“Functional Characterization of the Tomato Sugar Transporter SWEET10”
Carbohydrates produced from photosynthesis are crucial to development, growth, and signaling in plants. To maintain optimal plant function, sugars must be moved from the leaf to other areas of the plant by transporters. A novel class of sugar transporters, named Sugar Will Eventually be Exported Transporters or SWEETs has been shown to play a key role in sugar efflux during several physiological processes, however little is known about their role in fruit development. It has been hypothesized that the action of SWEET transporters is needed in specific fruit tissues and stages, allowing efficient utilization of sucrose during fruit and seed development. However, direct molecular genetic evidence of this hypothesis is still lacking. My project aims to elucidate the role of the tomato SWEET transporter, SlSWEET10, in regulating sugar transport during early fruit development. SlSWEET10 is specifically expressed during early fruit development, and mostly in vascular rich tissues such as the columella and the placenta. The SWEETs gene family is split into four clades, with SlSWEET10 belonging to Clade III. In Arabidopsis, several Clade III SWEETs are known to transport sucrose, therefore we hypothesize that SlSWEET10 is involved in the transport of sucrose from the sieve elements into the fruit parenchyma apoplast. In this work, we have analyzed the effect of variable SWEET10 expression on sugar accumulation and fruit weight using transgenic tomato plants. We have identified the subcellular localization of the SWEET10 protein in fruit, and have compared the expression of SWEET10 and its closest homologs in domesticated tomatoes to their wild relatives. Our results suggest that SlSWEET10 plays an important role in sugar transport during early fruit development, a novel, so far unreported function for SWEET transporters. This research will generate insights into the regulation of fruit development and help identify important genes contributing to crop quality.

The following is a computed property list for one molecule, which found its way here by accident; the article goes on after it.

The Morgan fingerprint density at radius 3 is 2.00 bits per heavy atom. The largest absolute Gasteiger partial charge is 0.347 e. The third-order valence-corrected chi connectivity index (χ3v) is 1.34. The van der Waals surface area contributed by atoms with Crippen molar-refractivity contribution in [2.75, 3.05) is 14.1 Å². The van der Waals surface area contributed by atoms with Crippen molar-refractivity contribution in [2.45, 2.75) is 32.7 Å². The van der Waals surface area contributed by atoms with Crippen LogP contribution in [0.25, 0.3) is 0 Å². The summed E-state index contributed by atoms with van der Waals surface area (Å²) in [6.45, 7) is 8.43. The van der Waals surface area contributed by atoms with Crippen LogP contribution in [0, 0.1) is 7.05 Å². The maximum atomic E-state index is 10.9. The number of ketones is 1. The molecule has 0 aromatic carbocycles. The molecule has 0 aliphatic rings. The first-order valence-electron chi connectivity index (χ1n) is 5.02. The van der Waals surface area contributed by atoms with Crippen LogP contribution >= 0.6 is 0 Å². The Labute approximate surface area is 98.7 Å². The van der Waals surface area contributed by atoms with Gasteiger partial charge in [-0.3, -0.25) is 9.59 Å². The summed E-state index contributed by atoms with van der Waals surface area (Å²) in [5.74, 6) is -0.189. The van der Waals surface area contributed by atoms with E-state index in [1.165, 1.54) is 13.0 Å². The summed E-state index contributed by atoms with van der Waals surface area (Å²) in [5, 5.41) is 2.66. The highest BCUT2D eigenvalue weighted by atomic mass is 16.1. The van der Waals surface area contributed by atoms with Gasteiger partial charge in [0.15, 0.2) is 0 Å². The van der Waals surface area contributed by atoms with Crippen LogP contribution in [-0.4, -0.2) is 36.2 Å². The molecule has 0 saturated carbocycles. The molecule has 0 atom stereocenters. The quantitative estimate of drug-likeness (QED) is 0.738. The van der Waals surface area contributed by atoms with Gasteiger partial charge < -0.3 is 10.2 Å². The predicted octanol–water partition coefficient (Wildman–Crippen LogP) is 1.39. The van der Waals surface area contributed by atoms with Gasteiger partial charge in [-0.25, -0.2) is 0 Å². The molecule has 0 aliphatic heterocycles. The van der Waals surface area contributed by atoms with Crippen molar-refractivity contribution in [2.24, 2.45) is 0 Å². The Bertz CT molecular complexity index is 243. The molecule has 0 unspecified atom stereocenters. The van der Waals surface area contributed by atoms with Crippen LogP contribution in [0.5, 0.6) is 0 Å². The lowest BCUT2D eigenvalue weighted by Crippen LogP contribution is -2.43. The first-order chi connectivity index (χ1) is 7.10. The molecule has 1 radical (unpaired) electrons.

Through my time at BTI I have become a more confident researcher. Working independently improved my problem-solving skills and critical thinking, while working together with my lab towards one common project has helped to refine my skills in communication and time management. I felt like I was a member of a wider community of plant biologists whose enthusiasm for their work is infectious and inspiring. Through these experiences I have been able to better define my own research interests and have also been able to speak with Cornell professors about the research being conducted in these areas. I have learned more about life as a graduate student, and the process of applying to Cornell PhD programs. Overall, I believe that this summer has been one of the most transformative and educational in my academic career, and I now look even more forward to pursuing a career in plant biology.